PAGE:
Yersinia pestis target enrichment

Due to the low coverage of our initial shotgun Y. pestis mapping, we enriched the shotgun library of sample EDI064 for Y. pestis DNA using an Arbor Biosciences Custom MyBaits Y. pestis capture kit (v4) that includes baits covering the genomes for Y. pestis CO92 (including all plasmids) and Y. pseudotuberculosis. The captured library was amplified using 2× KAPA HiFi HotStart ReadyMix DNA Polymerase and primers IS5 and IS6 [61]. Following amplification, the library was sequenced on a NextSeq500 platform (MID150, PE) at the University of Tartu, Institute of Genomics Core Facility, with other capture samples.

Bioinformatic workflow

Data preparation

Two libraries were sequenced on an Illumina NextSeq500 (75 bp, SE) at the DNA Sequencing Facility in the Department of Biochemistry, University of Cambridge, and on an Illumina NextSeq500 (75 bp, SE) at the University of Tartu, Institute of Genomics Core Facility. Two runs were sequenced per library. Sequencing data quality was ascertained using FastQC [62] at multiple stages and compared using MultiQC [63]. Raw sequencing datasets were trimmed and filtered using cutadapt [64] ( -m 30 --nextseq-trim=20 --times 3 -e 0.2 --trim-n) and deduplicated using ParDRe [65]. Raw data filtering for our Y. pestis analysis is described below.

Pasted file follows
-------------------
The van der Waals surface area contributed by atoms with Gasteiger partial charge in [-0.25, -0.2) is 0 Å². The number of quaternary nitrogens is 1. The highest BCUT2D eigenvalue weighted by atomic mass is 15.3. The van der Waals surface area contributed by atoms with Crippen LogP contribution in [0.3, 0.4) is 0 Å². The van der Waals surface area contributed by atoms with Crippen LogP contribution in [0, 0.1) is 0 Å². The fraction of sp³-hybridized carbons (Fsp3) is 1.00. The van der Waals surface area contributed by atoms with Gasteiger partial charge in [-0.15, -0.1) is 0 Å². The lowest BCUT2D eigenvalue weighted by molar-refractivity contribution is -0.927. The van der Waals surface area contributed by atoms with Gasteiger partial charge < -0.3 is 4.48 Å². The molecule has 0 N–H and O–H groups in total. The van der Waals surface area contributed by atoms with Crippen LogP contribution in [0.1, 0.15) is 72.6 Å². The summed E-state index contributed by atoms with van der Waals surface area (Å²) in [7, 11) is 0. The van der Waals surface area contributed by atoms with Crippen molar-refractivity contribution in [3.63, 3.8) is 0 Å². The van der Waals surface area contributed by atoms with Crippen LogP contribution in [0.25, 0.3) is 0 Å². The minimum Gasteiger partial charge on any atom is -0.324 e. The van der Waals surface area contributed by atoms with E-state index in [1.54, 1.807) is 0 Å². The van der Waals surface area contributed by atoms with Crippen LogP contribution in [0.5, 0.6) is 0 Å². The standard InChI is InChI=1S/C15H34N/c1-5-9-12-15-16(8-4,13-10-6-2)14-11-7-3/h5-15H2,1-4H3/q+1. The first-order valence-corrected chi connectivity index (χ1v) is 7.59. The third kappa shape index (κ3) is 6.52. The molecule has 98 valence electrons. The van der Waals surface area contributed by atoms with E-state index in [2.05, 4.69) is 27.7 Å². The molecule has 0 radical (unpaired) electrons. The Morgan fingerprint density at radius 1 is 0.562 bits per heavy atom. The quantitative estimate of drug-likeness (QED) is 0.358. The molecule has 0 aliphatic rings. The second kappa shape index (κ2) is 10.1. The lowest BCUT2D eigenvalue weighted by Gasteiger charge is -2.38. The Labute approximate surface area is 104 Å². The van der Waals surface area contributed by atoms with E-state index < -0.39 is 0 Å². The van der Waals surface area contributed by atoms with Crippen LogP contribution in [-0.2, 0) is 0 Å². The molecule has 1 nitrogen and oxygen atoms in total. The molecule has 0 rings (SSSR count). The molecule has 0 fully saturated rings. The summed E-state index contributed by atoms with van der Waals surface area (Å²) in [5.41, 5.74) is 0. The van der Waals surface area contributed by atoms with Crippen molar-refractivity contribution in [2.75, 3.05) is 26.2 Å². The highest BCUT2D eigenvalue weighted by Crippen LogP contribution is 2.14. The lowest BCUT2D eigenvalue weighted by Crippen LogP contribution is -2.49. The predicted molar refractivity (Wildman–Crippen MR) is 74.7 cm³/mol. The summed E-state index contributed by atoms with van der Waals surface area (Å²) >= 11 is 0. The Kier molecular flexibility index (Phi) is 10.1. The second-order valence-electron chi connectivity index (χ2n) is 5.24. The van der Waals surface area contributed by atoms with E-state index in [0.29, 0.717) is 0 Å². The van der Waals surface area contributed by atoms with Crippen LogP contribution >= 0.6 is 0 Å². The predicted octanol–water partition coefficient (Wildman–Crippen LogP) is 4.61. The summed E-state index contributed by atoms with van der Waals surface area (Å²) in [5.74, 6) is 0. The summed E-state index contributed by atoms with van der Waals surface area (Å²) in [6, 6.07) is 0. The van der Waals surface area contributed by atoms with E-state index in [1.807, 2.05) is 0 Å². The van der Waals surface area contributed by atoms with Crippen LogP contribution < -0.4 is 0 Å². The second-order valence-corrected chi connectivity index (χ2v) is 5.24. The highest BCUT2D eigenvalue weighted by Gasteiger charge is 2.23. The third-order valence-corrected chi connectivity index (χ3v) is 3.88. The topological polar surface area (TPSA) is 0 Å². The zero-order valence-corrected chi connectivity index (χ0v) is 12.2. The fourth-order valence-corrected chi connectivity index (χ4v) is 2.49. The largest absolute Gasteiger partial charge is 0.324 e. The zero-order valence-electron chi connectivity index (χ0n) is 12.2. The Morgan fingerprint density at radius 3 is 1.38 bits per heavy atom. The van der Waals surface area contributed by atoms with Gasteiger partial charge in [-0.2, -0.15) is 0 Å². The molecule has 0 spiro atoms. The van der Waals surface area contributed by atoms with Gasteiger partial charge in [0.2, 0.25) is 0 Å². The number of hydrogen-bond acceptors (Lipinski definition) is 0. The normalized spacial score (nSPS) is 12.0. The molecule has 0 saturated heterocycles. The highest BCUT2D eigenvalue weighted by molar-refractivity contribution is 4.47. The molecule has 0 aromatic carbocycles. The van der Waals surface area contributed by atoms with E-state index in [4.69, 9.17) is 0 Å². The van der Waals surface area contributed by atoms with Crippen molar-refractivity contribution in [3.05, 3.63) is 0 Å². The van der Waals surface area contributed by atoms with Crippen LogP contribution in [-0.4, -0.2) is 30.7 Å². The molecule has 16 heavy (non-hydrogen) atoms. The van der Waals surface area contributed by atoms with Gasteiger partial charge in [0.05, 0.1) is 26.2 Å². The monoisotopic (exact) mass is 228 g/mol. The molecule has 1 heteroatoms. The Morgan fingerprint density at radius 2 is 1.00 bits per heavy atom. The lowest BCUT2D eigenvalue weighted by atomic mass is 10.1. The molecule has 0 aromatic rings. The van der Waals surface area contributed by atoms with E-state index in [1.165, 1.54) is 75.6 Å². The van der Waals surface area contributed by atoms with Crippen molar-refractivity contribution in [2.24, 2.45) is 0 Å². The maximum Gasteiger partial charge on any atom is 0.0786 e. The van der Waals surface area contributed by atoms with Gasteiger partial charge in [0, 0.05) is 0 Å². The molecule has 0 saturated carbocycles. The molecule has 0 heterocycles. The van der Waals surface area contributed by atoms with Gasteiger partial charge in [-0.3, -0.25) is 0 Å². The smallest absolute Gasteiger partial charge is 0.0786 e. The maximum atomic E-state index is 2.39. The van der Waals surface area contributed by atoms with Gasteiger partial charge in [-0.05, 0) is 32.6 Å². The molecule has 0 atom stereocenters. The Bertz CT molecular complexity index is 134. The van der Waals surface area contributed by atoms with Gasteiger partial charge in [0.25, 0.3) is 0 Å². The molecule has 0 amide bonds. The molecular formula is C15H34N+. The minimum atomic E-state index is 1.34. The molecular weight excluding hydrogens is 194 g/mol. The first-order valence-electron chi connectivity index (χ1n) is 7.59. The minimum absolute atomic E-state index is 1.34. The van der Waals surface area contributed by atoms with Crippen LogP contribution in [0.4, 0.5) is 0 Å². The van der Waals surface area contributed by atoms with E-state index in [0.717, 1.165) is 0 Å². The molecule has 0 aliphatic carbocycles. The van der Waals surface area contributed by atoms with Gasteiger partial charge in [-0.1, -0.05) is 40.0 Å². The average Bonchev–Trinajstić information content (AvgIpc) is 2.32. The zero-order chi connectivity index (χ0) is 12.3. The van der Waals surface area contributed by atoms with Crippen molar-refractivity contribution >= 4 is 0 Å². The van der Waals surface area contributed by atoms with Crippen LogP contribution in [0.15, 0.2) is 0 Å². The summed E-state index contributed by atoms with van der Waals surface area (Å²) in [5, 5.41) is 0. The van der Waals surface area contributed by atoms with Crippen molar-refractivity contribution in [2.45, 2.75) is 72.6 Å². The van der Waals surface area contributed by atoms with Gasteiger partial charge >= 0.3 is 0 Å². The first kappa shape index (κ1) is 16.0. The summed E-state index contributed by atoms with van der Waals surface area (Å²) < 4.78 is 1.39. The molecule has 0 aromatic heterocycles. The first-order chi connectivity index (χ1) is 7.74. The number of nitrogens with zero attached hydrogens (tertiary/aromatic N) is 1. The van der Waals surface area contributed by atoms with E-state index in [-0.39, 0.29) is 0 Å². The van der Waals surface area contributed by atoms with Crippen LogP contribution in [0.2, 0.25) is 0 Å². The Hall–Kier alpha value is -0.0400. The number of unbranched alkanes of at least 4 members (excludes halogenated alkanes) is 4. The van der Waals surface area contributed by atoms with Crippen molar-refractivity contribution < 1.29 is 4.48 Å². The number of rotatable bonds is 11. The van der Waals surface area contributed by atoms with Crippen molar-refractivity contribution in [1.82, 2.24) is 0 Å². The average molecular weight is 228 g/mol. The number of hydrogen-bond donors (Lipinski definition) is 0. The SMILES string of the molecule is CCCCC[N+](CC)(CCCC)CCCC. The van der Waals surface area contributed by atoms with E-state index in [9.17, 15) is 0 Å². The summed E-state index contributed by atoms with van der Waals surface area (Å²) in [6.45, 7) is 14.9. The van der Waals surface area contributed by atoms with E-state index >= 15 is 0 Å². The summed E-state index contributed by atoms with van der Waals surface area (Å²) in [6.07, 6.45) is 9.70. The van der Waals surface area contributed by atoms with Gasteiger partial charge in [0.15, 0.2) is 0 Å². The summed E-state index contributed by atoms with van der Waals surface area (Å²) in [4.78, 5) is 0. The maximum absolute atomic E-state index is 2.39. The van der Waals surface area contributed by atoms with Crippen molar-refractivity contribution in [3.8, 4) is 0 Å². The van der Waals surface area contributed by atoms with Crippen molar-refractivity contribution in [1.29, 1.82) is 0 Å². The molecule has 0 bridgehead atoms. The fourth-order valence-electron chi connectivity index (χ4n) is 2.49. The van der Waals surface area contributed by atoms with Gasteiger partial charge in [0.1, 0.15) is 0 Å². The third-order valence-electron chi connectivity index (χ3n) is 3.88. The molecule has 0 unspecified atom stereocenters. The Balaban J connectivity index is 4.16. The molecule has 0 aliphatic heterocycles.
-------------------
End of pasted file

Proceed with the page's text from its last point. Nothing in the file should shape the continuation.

Deduplicated files were merged by sequencing run and analyzed using Kraken2 [22]. We used a custom database containing all dusted bacterial, viral, archaeal, and protozoan reference sequences, as well as the UniVec_Core database. Kraken2 output files were filtered for 152 pathogenic taxa. Additionally, we computed the metagenomic profile for our sample using KrakenUniq [23]. Here, the custom database contained dusted complete genomes and chromosome-level assemblies of bacteria, viruses, archaea, and protozoa. Additionally, this database contained the human genome, the NCBI Viral Neighbor database, and the contaminant databases UniVec and EmVec. The KrakenUniq algorithm is better suited to identify low abundance hits and is able to identify unique kmers as well as ascertain the duplication rate and coverage of the kmer dictionaries of each taxon. To take advantage of this, we computed a heatmap using plotly, pandas, matplotlib [66], and numpy [67] based on an E-value calculated as follows: \( \left(\frac{K}{R}\right)\times C \). Here, K is the kmer count, R is the read count, and C is the coverage of the taxon kmer dictionary. The E-value cutoff for further inspection was 0.001.